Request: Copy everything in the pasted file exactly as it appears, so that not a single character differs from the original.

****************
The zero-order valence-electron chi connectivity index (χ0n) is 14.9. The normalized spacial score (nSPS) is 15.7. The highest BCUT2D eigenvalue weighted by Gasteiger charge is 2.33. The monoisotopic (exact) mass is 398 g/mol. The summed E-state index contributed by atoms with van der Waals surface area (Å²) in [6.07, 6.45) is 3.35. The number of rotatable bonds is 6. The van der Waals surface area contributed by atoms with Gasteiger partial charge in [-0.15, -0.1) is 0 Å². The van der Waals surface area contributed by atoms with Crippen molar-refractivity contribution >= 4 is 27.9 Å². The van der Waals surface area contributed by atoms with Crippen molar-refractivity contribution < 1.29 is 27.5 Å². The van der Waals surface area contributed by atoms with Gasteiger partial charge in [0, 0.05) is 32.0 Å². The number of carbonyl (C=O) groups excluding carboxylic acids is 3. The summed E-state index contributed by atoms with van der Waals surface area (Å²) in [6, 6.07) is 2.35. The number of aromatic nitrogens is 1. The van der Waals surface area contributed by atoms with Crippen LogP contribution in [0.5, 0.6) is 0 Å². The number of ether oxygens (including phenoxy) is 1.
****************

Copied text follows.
The zero-order valence-electron chi connectivity index (χ0n) is 14.9. The normalized spacial score (nSPS) is 15.7. The highest BCUT2D eigenvalue weighted by Gasteiger charge is 2.33. The monoisotopic (exact) mass is 398 g/mol. The summed E-state index contributed by atoms with van der Waals surface area (Å²) in [6.07, 6.45) is 3.35. The number of rotatable bonds is 6. The van der Waals surface area contributed by atoms with Gasteiger partial charge in [-0.15, -0.1) is 0 Å². The van der Waals surface area contributed by atoms with Crippen molar-refractivity contribution >= 4 is 27.9 Å². The van der Waals surface area contributed by atoms with Crippen molar-refractivity contribution < 1.29 is 27.5 Å². The van der Waals surface area contributed by atoms with Gasteiger partial charge in [0, 0.05) is 32.0 Å². The number of carbonyl (C=O) groups excluding carboxylic acids is 3. The summed E-state index contributed by atoms with van der Waals surface area (Å²) in [6, 6.07) is 2.35. The number of aromatic nitrogens is 1. The van der Waals surface area contributed by atoms with Crippen LogP contribution in [0.5, 0.6) is 0 Å². The number of ether oxygens (including phenoxy) is 1.